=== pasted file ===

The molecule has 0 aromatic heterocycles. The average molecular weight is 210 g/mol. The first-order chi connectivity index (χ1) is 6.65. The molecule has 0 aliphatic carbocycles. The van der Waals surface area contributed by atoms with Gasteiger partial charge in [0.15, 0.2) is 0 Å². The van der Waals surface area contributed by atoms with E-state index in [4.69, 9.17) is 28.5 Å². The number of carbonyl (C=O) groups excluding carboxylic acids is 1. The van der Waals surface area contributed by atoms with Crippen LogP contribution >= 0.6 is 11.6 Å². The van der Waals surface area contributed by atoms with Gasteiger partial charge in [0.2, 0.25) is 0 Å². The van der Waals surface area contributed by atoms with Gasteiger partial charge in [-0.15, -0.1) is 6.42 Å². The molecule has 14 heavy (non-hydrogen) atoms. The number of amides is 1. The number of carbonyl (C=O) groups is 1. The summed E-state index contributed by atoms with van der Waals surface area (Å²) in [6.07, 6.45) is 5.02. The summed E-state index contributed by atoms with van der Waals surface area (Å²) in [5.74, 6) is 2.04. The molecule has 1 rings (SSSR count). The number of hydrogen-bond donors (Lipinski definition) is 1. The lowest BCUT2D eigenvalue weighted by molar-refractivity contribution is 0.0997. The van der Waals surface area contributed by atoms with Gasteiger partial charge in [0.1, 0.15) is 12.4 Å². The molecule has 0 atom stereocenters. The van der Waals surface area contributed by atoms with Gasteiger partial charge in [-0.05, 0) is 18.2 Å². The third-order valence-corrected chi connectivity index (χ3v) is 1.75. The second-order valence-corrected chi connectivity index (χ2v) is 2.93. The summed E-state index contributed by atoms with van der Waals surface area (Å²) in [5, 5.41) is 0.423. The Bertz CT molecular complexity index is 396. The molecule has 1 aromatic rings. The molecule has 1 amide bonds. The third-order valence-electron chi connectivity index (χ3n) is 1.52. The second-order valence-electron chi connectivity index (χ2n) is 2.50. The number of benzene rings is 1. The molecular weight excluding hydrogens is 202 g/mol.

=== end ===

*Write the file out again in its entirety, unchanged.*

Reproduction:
The molecule has 0 aromatic heterocycles. The average molecular weight is 210 g/mol. The first-order chi connectivity index (χ1) is 6.65. The molecule has 0 aliphatic carbocycles. The van der Waals surface area contributed by atoms with Gasteiger partial charge in [0.15, 0.2) is 0 Å². The van der Waals surface area contributed by atoms with E-state index in [4.69, 9.17) is 28.5 Å². The number of carbonyl (C=O) groups excluding carboxylic acids is 1. The van der Waals surface area contributed by atoms with Crippen LogP contribution >= 0.6 is 11.6 Å². The van der Waals surface area contributed by atoms with Gasteiger partial charge in [0.2, 0.25) is 0 Å². The van der Waals surface area contributed by atoms with Gasteiger partial charge in [-0.15, -0.1) is 6.42 Å². The molecule has 14 heavy (non-hydrogen) atoms. The number of amides is 1. The number of carbonyl (C=O) groups is 1. The summed E-state index contributed by atoms with van der Waals surface area (Å²) in [6.07, 6.45) is 5.02. The summed E-state index contributed by atoms with van der Waals surface area (Å²) in [5.74, 6) is 2.04. The molecule has 1 rings (SSSR count). The number of hydrogen-bond donors (Lipinski definition) is 1. The lowest BCUT2D eigenvalue weighted by molar-refractivity contribution is 0.0997. The van der Waals surface area contributed by atoms with Gasteiger partial charge in [0.1, 0.15) is 12.4 Å². The molecule has 0 atom stereocenters. The van der Waals surface area contributed by atoms with Gasteiger partial charge in [-0.05, 0) is 18.2 Å². The third-order valence-corrected chi connectivity index (χ3v) is 1.75. The second-order valence-corrected chi connectivity index (χ2v) is 2.93. The summed E-state index contributed by atoms with van der Waals surface area (Å²) in [5, 5.41) is 0.423. The Bertz CT molecular complexity index is 396. The molecule has 1 aromatic rings. The molecule has 1 amide bonds. The third-order valence-electron chi connectivity index (χ3n) is 1.52. The second-order valence-electron chi connectivity index (χ2n) is 2.50. The number of benzene rings is 1. The molecular weight excluding hydrogens is 202 g/mol.